US prescription drug use fell in 2008, study says

May 13, 2009

(AP) -- Prescription drug use in the U.S. fell last year, although total spending on drugs increased as prices rose sharply on brand-name products, pharmacy benefits manager Medco Health Solutions said Wednesday.

Medco said the overall decline in prescriptions was the first in a decade. The company, which handles benefits covering about 60 million people, said total prescription use was down because few new drugs were launched last year, former blockbuster drugs like Zyrtec became available without a prescription, and some drugs faced safety issues that led to decreased use.

Those factors had a bigger impact on prescriptions than the recession, the company said.

Total spending grew 3.3 percent, Medco said, mainly due to greater use of "specialty" drugs, which treat chronic and long-term illnesses. The strongest growth came from , and use of specialty treatments for cancer, along rheumatological disease, seizure disorders and also increased. The average price of brand-name pharmaceuticals rose more than 8 percent in 2008, the fastest increase in five years.

Drugmakers tend to raise the price of a product as the date of its patent expiration approaches. After the key patents supporting a drug expire, generic versions usually reach the market and are available for a fraction of the price.

The company thinks spending will pick up over the next few years, forecasting annual growth of 4 to 7 percent through 2011.

Franklin Lakes, N.J.-based Medco is the largest pharmacy benefits manager in the U.S. The company filled almost 800 million prescriptions last year.

Revenue from specialty drugs rose almost 16 percent for the year. Medco said growing use of low-cost generic drugs reduced the growth in total spending: 64 percent of all prescriptions were filled with generic drugs. Medco and other pharmacy benefits managers make a larger profit when generic drugs are substituted for brand-name ones. They encourage health plans to develop ways to increase use of generics and 90-day mail-order prescriptions.

Some drugs that were previously available only with a prescription changed to over-the-counter status in 2008, reducing total prescriptions. The biggest names were Zyrtec, an allergy medication, and the laxative Miralax. was essentially flat with 2008 if Zyrtec and Miralax are excluded, Medco said.

Prescriptions for people 19 and under grew faster than for any other age group. Medco said that was due to rising rates of diabetes among the young, and more prescriptions for attention deficit disorder and similar problems.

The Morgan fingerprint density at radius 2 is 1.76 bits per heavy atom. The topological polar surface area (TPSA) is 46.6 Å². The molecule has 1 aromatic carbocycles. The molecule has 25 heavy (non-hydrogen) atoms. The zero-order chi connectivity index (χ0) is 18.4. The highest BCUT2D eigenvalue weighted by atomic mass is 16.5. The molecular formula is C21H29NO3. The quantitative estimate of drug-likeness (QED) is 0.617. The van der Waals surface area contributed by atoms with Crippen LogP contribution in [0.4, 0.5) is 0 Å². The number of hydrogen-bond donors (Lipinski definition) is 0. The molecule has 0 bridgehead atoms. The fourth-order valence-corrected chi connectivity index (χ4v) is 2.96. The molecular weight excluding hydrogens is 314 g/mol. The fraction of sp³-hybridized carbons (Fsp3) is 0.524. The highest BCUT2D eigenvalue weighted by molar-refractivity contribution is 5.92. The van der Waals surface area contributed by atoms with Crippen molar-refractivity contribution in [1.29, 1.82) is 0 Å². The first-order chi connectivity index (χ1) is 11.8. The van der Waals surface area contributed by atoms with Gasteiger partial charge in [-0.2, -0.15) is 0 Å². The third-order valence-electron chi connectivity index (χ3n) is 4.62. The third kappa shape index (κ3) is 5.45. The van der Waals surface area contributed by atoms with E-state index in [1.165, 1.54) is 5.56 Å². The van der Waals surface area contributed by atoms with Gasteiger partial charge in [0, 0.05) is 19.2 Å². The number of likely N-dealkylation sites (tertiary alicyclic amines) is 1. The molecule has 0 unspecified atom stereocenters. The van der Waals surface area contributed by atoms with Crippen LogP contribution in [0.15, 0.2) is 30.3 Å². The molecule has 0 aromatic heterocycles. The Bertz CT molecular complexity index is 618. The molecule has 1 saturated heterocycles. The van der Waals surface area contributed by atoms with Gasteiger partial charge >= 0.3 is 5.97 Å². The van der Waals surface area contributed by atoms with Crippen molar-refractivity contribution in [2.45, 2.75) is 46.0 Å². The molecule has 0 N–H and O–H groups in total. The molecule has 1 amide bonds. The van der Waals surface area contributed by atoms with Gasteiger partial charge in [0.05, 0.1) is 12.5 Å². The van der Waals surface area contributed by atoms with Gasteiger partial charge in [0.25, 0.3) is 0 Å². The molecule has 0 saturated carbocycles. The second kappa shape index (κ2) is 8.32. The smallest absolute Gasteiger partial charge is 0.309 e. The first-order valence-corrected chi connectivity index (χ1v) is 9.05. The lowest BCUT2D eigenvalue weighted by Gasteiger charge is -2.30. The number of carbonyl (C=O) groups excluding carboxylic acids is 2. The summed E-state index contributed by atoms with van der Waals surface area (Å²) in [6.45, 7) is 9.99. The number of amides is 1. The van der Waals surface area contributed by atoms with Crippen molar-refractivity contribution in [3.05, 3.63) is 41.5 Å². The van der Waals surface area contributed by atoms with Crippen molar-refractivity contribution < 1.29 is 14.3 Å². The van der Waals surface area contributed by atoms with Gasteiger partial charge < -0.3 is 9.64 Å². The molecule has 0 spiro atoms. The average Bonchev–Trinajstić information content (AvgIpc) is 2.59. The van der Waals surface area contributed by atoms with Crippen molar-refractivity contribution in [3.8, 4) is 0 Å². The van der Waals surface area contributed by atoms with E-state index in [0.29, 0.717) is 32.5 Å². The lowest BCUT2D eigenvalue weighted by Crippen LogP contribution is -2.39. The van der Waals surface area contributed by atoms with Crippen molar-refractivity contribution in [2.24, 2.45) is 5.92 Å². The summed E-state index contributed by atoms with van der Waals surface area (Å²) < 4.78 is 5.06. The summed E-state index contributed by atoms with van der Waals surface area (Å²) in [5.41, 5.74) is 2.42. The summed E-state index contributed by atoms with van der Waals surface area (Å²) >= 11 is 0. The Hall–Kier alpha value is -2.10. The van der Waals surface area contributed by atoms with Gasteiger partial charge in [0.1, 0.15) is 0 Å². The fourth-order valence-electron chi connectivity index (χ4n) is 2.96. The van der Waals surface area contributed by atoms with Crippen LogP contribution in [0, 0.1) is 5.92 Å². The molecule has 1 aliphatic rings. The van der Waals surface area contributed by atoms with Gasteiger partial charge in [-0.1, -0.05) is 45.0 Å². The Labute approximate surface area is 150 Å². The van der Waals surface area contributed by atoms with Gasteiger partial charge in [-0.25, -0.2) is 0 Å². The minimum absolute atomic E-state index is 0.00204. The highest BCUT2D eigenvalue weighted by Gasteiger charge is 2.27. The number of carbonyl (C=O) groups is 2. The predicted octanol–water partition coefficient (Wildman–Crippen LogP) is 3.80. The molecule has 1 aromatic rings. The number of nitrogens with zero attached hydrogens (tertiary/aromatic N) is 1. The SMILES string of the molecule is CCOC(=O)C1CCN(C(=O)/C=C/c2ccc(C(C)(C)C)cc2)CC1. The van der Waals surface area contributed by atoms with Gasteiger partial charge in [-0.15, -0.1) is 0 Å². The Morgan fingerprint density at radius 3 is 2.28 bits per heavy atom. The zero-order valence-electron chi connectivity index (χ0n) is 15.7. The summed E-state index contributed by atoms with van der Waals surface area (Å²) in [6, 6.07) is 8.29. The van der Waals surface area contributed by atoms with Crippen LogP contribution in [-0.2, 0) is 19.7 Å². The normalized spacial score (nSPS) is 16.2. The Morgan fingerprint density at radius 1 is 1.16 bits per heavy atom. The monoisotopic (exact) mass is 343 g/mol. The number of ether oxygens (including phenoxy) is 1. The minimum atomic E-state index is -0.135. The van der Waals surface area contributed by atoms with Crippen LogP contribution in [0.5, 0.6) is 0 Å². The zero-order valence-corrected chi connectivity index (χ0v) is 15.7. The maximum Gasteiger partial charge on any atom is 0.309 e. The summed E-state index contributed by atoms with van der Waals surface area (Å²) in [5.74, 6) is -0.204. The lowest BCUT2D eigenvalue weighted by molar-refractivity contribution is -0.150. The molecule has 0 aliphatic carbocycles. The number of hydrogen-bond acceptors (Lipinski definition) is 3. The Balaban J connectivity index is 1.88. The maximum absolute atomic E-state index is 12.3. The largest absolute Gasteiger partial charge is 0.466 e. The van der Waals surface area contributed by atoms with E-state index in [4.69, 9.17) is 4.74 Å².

Several billion dollar-selling drugs took hits due to potential safety issues last year. Sales of the diabetes treatment Avandia fell after the Food and Drug Administration added new warnings to its labeling, pointing out concerns about heart problems. Sales of the cholesterol drug Vytorin fell after a study released in January showed it was no better than an older drug, Zocor, at reducing plaque buildup in neck arteries. Zocor is available in generic form for about 80 percent less.

Sales of Amgen's Aranesp and other drugs used to treat chemotherapy-induced anemia have been sliding for two years, since studies connected the drugs to the faster growth of some tumors. Medco said safety issues also affected sales of osteoporosis drugs and hormone replacement therapies, and product recalls hurt sales of migraine and cough and cold therapies.

©2009 The Associated Press. All rights reserved. This material may not be published, broadcast, rewritten or redistributed.

Related Stories

Recommended for you

Fighting opioid addiction in primary care—new study shows it's possible

October 18, 2017
For many of the 2 million Americans addicted to opioids, getting good treatment and getting off prescription painkillers or heroin may seem like a far-off dream.

With no morphine, 25 million die in pain each year: report

October 13, 2017
Every year, some 25 million people—one in ten of them children—die in serious pain that could have been alleviated with morphine at just a few cents per dose, researchers said Friday.

Study finds few restrictions on Rx opioids through Medicare

October 9, 2017
Medicare plans place few restrictions on the coverage of prescription opioids, despite federal guidelines recommending such restrictions, a new Yale study finds. The research results highlight an untapped opportunity for ...

Nocebo effect: Does a drug's high price tag cause its own side effects?

October 5, 2017
Pricey drugs may make people more vulnerable to perceiving side effects, a new study suggests—and the phenomenon is not just "in their heads."

Pre-packaged brand version of compounded medication to prevent preterm births costs 5,000 percent more

October 2, 2017
Preventing a preterm birth could cost as little as $200 or as much as $20,000, depending on which one of two medications a doctor orders, according to a new analysis from Harvard Medical School.

Cancer drugs' high prices not justified by cost of development, study contends

September 12, 2017
(HealthDay)— Excusing the sky-high price tags of many new cancer treatments, pharmaceutical companies often blame high research and development (R&D) costs.

0 comments

Please sign in to add a comment. Registration is free, and takes less than a minute. Read more

Click here to reset your password.
Sign in to get notified via email when new comments are made.